There’s a lot that goes into making and keeping friends. During the pandemic, your child may have had fewer opportunities to develop social skills with their peers. If your toddler, preschooler, or grade-schooler struggles with social skills, they may need some coaching on how to connect with other kids. In this article, we talk about what parents can do to encourage healthy friendships.
Over the last decade various studies have concluded that when parents form healthy relationships, also known as secure attachments, with their child early on, the child benefits socially through the school years. A group of 1991 studies shows that forming strong bonds with caregivers as a baby helps children make friends when they are toddlers and throughout preschool. When babies form secure attachments with caregivers, it leads to greater popularity with friends during the preschool years. This ultimately results in more supportive friendships.
Renowned psychiatrist Dr. Daniel Siegel often refers to the four S’s of attachment, in which a child feels safe, soothed, seen, and secure. This creates what is called a secure attachment. Children with a secure attachment can see their caretaker as a secure rock that they can trust will be there for them. They can move freely, but they can always come back to the parent to feel safe. They can trust others to be there for them when they need them. They can feel secure in themselves while engaging in healthy relationships and friendships.
A healthy balance
What is key here is that parents aren’t perfect but are able to empathize with their child’s experience and be there for the child. In one study, mothers who were moderately involved in organizing playdates for their preschoolers fostered their child’s growing popularity with peers over time. This is in contrast to mothers who were either over-or under-involved. This doesn’t mean parents should control every aspect of their child’s social life. It means they should encourage their children and give them opportunities to practice their social skills. This is also an effective approach for young children who appear to be getting off to a poor start in peer relations. Parents can help prepare their child for social interactions whether those be during playdates, school, or in group settings like the park.
Practicing social interactions
One way to prepare your child for social interactions is by teaching them conversation starters. For example, teach them phrases such as: “I liked your show-and-tell” or “Can I play with you?” Parents can also teach by practicing unexpected situations using “what-if” scenarios. For example ask them, “What if your friend says you can’t play with him?”
TV can also be a practice tool. As you watch with your child, ask questions like, “How do you think her friend is going to react to what she said? What would you say if someone said that to you?”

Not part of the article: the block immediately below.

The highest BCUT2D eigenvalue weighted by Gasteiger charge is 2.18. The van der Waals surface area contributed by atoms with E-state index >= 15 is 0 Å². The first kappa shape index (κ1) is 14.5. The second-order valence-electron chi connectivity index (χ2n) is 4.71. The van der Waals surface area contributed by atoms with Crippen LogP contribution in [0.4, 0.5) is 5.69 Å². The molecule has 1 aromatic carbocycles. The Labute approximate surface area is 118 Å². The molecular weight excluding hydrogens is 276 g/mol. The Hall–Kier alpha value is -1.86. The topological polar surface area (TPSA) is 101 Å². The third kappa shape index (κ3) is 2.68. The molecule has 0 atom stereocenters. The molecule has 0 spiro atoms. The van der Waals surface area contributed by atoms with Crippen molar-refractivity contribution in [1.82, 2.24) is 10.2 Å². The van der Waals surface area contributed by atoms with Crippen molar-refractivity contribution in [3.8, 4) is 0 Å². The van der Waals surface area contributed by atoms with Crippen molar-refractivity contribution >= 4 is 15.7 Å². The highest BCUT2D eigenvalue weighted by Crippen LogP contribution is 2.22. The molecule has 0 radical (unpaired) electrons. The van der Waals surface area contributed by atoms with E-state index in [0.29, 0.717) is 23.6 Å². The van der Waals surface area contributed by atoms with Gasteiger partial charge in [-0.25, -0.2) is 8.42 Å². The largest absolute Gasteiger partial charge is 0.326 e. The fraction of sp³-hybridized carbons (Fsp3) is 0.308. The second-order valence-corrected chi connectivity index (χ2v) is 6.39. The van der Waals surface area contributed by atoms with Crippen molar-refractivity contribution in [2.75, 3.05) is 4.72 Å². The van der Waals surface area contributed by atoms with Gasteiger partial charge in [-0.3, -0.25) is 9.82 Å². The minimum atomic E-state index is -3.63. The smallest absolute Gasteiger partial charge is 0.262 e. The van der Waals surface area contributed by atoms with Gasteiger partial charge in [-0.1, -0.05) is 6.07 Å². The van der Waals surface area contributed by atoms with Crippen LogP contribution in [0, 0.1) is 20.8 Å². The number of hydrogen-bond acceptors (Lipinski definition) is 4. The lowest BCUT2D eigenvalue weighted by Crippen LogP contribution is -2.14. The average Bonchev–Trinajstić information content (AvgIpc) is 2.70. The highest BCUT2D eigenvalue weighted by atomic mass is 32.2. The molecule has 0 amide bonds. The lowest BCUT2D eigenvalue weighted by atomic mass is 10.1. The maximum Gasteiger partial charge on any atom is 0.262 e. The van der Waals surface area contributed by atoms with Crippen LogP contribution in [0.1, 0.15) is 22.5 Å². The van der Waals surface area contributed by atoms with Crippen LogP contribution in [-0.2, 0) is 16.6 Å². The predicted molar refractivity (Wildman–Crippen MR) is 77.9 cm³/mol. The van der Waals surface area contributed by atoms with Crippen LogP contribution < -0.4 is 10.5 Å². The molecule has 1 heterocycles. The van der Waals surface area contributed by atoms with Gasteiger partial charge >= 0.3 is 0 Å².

Teaching your child what to say to other kids is a good start. But it doesn’t have to end there. Rehearse and role-play social situations regularly. Kids with learning and thinking differences can often learn the script but have trouble calling it up under pressure. That means ongoing practice is key.
Have a conversation
Parents can also help their children develop healthy friendships by talking about different kinds of friends. Kids need to know that friends aren’t one size fits all. Parents can explain to their child that there are friends to play sports with, friends to do school projects with, and friends they can share secrets with—but that not all of their friends will be all of those things. Remembering the different kinds of friends and the limitations of a friendship can help avoid hurt feelings.
Another way to encourage healthy friendships is by talking about what makes a good friend. Talk about the qualities of a good friend. It can help your child know what to look for, and also how to be a good friend themselves. Parents can make this a fun art activity by writing it on a poster or mapping it out. Some examples include:
- Good friends don’t hurt each other’s feelings.
- Good friends trust each other and help each other solve problems.
- Good friends can disagree without being mean.
By establishing the importance of friendships and providing your child opportunities to be active and social, you are preparing them for a lifetime of good relationship skills.
Ladd, G.W., and C.H. Hart 1992. Creating informal play opportunities: Are parents’ and preschoolers’ initiations related to children’s competence with peers? Developmental Psychology 28:1179-1187.
Webster-Stratton, C. 1990. Long-term follow-up of families with young conduct problem children: From preschool to grade school. Journal of Clinical Child Psychology 19(2):144-149.
Webster-Stratton, C., T. Hollinsworth, and M. Kolpacoff 1989. The long-term effectiveness and clinical significance of three cost-effective training programs for families with conduct-problem children. Journal of Consulting and Clinical Psychology 57(4):550-553.